Sounds exotic, huh?

So, today I'm thinking about what types of suggestions for experiments to include in the book. The posts you've been making help a lot in knowing what you're interested in. That's a hint!

We've Been Remiss!

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I feel like we've been remiss here. We totally forgot to mention that homebrewing will finally be legal in all 50 states! It's taken a few years, but once Mississippi's law goes into effect in July, you can no longer consider yourself a wanton criminal in these here states. So congratulations to Mississippi (signed in March) and Alabama (signed last week) and to the fleet of homebrewers who've worked for multiple years to finally get the hobby fully legalized.

Preconception and Perception

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One of my biggest points in evaluating your experiments is knowing how to not fool yourself by letting what you think you know interfere with what you're trying to find out. Listening to an old podcast of America's Test Kitchen on my drive home last night, I learned about wine tastings conducted by Frederic Brochet. In a nutshell, in one tasting he served 2 glasses of the same white wine, only one was dyed red. Tasters proceeded to describe definite differences between the wines.

Southern California Homebrewer's Festival

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This year's edition of the Southern California Homebrewer's Festival featured 39 home brew clubs and a massive ton of beer. I saw everything I think you can make there from American Light Lagers to rip roaring super stupefying meads. Had some great beers like a brilliant Watermelon Sour where you could taste the rind. I never could find it again, so if you know who was pouring a watermelon sour beer at the SCHF, please let me know! (drew@experimentalbrew.com).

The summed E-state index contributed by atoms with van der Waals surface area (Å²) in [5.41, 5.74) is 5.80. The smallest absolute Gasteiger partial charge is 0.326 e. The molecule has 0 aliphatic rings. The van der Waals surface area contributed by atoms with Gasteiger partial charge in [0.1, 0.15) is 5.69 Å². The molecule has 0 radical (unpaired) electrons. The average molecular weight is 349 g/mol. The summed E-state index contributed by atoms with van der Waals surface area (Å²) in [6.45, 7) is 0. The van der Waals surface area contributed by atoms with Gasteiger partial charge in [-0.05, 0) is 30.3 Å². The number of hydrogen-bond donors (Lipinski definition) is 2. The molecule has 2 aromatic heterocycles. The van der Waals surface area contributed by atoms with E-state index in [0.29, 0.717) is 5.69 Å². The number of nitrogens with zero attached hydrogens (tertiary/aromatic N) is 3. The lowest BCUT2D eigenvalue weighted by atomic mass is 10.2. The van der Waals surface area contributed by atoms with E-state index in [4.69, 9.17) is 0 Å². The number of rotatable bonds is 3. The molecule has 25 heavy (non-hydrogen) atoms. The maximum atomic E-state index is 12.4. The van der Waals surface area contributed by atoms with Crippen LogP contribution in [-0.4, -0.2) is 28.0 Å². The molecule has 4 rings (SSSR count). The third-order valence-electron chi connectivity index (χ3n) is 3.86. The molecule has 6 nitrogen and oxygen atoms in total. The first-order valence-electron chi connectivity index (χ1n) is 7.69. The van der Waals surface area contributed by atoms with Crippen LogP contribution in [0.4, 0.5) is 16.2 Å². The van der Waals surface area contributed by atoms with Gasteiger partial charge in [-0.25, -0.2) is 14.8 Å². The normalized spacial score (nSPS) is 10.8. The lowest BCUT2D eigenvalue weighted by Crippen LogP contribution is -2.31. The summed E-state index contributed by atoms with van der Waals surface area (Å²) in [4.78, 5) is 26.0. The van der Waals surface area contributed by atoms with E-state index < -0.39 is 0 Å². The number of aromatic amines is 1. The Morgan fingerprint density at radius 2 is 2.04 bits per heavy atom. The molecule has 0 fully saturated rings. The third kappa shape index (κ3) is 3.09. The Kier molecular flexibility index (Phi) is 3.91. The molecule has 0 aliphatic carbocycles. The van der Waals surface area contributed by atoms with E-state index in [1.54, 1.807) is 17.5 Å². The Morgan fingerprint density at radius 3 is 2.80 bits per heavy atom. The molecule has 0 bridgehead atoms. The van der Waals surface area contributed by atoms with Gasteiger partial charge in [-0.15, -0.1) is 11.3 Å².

Thanks!

denny's picture

Rather than thank everyone individually for every post in the forums, I wanted to just give everybody an overall thanks for your contributions. We're off to a great start and we've got a long way to go, but every post is valuable to us and hopefully it will be to other homebrewers.

Big Brew

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Well, I hosted a Big Brew for the 14th time yesterday. 5 brewers, about a dozen drinkers. No strange ingredients used, unless you count all the crap that blew into kettles due to the high wind. every year, on the day after Big Brew as I clean up, I always seem to feel more than a year older since the last one!